West Triumphs in Legal Battle

Article excerpt

WASHINGTON -- Thomson's West Publishing fought off a closely watched threat to its dominance of the legal publishing field when the Supreme Court rejected a small rival's bid to obtain a Justice Department database of federal court opinions through the federal Freedom of Information Act.

America's highest court Monday refused to consider an appeal by Tax Analysts, a Virginia-based firm that provides tax-related court opinions to subscribers.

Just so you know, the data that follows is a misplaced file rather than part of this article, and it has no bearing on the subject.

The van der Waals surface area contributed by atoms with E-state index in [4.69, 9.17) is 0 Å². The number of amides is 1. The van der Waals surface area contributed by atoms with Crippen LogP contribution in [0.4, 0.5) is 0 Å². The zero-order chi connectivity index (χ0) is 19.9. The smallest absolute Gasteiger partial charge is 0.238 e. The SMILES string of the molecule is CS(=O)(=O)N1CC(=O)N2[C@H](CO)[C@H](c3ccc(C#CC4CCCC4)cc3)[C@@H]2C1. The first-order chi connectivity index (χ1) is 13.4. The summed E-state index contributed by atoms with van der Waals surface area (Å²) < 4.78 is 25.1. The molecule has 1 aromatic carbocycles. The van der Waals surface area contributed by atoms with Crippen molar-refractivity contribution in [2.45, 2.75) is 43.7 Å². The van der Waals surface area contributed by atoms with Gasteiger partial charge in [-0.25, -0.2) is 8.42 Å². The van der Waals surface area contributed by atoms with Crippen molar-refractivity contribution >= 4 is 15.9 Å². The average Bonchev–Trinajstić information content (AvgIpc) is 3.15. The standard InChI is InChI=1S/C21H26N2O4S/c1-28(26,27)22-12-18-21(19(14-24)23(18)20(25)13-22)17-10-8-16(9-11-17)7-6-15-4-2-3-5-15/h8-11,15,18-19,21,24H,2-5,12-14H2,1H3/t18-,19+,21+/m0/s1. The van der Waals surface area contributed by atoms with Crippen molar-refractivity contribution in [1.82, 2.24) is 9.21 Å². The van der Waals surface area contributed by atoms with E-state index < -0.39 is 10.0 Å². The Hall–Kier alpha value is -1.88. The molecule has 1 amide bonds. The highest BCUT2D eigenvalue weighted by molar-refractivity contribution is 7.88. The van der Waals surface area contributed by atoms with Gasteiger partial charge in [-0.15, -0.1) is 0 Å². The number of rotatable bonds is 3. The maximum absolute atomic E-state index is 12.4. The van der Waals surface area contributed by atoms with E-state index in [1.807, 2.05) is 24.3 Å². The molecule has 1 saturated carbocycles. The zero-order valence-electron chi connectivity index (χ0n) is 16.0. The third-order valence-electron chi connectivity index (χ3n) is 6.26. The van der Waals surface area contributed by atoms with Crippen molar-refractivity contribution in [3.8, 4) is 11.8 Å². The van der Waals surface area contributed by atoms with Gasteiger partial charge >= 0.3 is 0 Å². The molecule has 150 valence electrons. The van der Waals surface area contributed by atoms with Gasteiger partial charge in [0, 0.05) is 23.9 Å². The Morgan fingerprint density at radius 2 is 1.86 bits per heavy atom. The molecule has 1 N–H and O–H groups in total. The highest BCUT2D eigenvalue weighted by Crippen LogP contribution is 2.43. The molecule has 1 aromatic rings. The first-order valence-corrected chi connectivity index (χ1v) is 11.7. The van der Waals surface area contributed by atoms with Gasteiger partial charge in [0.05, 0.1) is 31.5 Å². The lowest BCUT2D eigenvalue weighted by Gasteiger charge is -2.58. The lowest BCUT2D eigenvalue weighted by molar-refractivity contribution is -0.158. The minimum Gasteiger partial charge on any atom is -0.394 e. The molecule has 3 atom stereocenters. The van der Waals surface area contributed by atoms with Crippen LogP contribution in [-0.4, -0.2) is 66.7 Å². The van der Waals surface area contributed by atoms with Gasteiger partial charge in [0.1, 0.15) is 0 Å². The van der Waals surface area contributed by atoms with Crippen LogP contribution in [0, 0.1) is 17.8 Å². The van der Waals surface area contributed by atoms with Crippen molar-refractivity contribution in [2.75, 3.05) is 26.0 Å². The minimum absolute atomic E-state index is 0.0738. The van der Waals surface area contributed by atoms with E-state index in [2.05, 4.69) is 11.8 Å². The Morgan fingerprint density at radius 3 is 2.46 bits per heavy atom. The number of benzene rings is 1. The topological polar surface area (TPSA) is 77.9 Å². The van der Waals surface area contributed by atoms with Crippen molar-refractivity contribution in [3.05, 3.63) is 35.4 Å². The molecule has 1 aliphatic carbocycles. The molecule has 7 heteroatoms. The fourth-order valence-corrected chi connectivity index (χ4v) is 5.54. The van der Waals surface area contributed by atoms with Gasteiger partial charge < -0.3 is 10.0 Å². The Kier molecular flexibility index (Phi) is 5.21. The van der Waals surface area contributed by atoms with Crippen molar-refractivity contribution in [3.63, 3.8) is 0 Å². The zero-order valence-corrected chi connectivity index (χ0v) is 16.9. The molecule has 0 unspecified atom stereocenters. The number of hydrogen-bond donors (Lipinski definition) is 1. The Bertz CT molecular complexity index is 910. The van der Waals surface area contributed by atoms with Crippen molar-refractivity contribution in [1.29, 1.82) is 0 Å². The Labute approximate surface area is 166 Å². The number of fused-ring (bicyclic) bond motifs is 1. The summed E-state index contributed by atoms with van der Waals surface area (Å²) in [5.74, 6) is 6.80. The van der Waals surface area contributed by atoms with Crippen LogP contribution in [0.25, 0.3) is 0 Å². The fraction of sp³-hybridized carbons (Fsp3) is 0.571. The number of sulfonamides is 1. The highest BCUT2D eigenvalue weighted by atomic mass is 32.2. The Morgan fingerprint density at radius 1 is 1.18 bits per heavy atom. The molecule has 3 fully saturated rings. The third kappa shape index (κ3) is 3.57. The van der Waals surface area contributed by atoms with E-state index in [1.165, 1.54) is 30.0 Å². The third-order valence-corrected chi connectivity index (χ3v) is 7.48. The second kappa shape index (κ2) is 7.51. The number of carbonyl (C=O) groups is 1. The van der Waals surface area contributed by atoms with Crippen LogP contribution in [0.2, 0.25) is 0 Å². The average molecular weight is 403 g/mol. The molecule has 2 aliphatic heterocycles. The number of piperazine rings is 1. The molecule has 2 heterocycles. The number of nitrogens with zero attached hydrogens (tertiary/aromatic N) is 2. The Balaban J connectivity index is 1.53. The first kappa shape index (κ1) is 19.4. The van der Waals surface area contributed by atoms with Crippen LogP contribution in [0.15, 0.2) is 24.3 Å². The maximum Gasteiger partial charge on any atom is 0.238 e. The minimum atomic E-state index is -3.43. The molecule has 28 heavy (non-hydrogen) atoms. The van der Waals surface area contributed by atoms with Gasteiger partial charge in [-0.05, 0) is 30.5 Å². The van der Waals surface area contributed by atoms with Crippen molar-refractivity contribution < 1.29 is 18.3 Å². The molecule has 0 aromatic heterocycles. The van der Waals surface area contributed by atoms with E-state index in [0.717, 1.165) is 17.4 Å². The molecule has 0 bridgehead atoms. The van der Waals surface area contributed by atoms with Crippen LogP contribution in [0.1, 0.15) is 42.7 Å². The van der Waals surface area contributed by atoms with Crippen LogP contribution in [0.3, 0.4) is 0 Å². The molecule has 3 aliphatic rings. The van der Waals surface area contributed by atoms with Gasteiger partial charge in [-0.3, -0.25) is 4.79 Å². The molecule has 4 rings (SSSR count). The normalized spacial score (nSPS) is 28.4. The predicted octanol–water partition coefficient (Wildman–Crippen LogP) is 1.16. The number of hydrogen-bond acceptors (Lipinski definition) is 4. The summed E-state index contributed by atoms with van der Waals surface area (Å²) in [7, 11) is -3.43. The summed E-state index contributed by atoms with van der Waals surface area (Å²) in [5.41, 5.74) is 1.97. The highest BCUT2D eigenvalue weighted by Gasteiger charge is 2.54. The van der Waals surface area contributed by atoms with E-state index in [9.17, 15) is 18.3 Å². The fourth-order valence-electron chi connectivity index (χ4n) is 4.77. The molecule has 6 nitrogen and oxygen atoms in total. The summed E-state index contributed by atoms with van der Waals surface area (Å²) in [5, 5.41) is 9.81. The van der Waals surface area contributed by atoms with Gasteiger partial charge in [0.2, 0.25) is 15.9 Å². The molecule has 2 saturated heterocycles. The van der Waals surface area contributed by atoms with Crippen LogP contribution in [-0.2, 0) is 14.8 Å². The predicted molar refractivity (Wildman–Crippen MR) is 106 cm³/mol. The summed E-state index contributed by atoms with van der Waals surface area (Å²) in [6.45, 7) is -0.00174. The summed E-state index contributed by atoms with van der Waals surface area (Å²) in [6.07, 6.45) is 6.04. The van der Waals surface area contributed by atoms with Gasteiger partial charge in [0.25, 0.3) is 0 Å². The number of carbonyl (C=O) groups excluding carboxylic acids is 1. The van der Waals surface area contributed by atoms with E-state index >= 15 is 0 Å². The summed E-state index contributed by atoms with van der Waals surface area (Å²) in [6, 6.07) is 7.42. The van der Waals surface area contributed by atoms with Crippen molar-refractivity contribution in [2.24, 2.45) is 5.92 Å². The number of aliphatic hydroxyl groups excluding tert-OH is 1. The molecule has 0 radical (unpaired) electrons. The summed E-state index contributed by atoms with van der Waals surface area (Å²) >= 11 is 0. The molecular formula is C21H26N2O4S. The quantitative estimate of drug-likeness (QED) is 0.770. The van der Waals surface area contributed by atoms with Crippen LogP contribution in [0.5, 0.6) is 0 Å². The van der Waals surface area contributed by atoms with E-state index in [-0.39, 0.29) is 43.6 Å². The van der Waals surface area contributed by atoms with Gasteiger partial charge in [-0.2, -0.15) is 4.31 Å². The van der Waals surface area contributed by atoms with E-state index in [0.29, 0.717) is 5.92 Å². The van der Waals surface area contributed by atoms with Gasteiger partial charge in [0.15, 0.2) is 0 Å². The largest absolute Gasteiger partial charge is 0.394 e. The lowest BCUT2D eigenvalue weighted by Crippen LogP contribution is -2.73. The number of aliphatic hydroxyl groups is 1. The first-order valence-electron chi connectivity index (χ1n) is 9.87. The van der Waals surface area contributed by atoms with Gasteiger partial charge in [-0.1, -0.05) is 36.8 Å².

Tax Analysts had challenged West's preeminence in the legal field by using the Freedom of Information Act to request the release of the Justice Department's JURIS database, containing decades worth of court decisions. The firm said it intended to put the database on the Internet for free use in legal research. West, the leading provider of law books and electronic legal research information, had run JURIS for a number of years under a contract with the federal government. West objected that it owned the rights to most of the information contained in the database. A federal trial judge agreed that West's contract with the Justice Department gave the company ownership of material that it arranged, indexed and formatted for computerized access in the database. Because of that, the judge ruled, the material West put in the JURIS database was not a public record and was not subject to disclosure under the Freedom of Information Act. …

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